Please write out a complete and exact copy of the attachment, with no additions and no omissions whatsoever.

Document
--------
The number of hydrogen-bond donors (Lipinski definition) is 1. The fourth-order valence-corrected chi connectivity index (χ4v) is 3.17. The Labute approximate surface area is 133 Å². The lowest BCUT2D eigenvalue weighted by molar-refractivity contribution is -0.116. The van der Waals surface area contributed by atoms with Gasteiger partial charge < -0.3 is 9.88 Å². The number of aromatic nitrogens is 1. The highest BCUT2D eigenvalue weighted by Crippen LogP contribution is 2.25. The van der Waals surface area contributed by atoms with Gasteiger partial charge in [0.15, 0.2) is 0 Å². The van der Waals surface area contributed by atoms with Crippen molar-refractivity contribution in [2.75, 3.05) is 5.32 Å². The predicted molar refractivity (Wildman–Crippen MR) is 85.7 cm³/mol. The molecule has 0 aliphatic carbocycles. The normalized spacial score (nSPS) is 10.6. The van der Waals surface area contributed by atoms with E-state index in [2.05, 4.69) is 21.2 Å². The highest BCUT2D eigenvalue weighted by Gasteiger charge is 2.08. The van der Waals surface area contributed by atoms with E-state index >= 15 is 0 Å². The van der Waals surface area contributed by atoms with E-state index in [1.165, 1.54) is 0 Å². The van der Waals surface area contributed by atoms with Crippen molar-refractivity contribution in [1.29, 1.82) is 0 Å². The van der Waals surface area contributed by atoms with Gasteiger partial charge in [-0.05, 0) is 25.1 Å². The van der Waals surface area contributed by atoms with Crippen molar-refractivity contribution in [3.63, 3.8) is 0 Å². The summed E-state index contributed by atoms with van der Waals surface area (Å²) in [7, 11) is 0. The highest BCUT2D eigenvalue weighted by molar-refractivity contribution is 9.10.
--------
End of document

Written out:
The number of hydrogen-bond donors (Lipinski definition) is 1. The fourth-order valence-corrected chi connectivity index (χ4v) is 3.17. The Labute approximate surface area is 133 Å². The lowest BCUT2D eigenvalue weighted by molar-refractivity contribution is -0.116. The van der Waals surface area contributed by atoms with Gasteiger partial charge < -0.3 is 9.88 Å². The number of aromatic nitrogens is 1. The highest BCUT2D eigenvalue weighted by Crippen LogP contribution is 2.25. The van der Waals surface area contributed by atoms with Gasteiger partial charge in [0.15, 0.2) is 0 Å². The van der Waals surface area contributed by atoms with Crippen molar-refractivity contribution in [2.75, 3.05) is 5.32 Å². The predicted molar refractivity (Wildman–Crippen MR) is 85.7 cm³/mol. The molecule has 0 aliphatic carbocycles. The normalized spacial score (nSPS) is 10.6. The van der Waals surface area contributed by atoms with E-state index in [2.05, 4.69) is 21.2 Å². The highest BCUT2D eigenvalue weighted by Gasteiger charge is 2.08. The van der Waals surface area contributed by atoms with E-state index >= 15 is 0 Å². The van der Waals surface area contributed by atoms with E-state index in [1.165, 1.54) is 0 Å². The van der Waals surface area contributed by atoms with Crippen molar-refractivity contribution in [1.29, 1.82) is 0 Å². The van der Waals surface area contributed by atoms with Gasteiger partial charge in [-0.05, 0) is 25.1 Å². The van der Waals surface area contributed by atoms with Crippen molar-refractivity contribution in [3.63, 3.8) is 0 Å². The summed E-state index contributed by atoms with van der Waals surface area (Å²) in [7, 11) is 0. The highest BCUT2D eigenvalue weighted by molar-refractivity contribution is 9.10.